From another perspective, our resident biologist, Dr. Sonia Chin, shares her insight on He Jiankui’s research: “This kind of human application is very premature.” She explains, “The scientific community has only begun manipulating and adapting the CRISPR system for use outside of its native bacteria since about 2012. In scientific time, six years is not very long, so right now we do not have a comprehensive understanding of potentially very severe, off-target effects that might occur in an organism modified using this tool.” She elaborates upon another severe long-term problem raised by He Jiankui's research, “From a population biology standpoint, CRISPR might induce unintended mutations that could drastically decrease a person’s quality of life that now can be passed down for generations and could potentially spread at a population level.” The gene-editing took place in the embryos’ germ cells, rather than in the somatic cells, making the changes inheritable through generations. Given the potential to drive human evolution and the associated risks, Dr. Chin feels that it quickly becomes complicated to talk about the rights of people with altered genes to give birth.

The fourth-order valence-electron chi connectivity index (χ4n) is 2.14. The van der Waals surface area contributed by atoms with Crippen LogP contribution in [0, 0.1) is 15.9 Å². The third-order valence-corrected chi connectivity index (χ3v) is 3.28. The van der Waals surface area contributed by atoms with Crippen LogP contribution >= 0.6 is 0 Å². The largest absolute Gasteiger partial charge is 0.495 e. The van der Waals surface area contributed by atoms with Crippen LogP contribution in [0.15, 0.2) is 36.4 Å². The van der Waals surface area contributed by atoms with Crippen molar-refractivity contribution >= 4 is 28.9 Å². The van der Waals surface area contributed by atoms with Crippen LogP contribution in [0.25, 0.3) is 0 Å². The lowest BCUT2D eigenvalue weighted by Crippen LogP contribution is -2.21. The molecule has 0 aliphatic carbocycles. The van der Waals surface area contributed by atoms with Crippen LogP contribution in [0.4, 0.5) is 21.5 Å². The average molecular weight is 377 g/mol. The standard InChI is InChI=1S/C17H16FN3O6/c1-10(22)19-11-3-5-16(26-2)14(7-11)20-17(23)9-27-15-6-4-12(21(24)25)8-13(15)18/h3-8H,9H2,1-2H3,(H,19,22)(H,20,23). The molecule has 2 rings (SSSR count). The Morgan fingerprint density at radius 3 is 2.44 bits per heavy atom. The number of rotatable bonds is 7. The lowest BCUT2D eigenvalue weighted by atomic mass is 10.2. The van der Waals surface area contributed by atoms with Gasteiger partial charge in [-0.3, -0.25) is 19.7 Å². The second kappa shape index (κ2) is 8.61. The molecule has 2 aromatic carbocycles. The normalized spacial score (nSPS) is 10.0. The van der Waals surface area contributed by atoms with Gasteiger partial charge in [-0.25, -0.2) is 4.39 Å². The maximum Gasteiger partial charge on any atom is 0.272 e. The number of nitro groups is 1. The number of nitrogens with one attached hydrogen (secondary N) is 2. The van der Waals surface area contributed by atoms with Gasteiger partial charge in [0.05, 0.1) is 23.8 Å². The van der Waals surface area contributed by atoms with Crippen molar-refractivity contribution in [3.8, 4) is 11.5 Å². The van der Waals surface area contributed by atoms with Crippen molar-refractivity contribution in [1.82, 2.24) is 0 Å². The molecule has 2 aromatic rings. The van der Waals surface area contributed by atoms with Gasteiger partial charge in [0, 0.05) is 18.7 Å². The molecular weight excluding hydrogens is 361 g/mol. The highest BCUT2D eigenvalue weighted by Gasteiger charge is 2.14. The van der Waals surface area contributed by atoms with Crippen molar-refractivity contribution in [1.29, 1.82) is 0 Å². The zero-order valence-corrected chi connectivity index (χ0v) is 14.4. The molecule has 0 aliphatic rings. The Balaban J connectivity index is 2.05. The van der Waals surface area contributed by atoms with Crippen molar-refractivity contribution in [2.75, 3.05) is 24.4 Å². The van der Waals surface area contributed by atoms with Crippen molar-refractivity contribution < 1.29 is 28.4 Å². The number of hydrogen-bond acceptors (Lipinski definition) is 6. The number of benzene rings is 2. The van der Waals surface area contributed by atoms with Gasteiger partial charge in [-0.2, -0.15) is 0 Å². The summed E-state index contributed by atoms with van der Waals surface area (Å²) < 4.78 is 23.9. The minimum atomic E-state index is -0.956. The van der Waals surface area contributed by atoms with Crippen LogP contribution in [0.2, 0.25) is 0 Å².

Jim Rosengarten, our history department chair, contributed to the discussion from an ethical and philosophical standpoint. As he sees it, the invention of a new technology is followed by new scientific avenues and applications, many of which will be dangerous if used improperly. Mr. Rosengarten relates this to Pandora’s Box, as once new knowledge comes to light it is “hard to take away the knowledge.”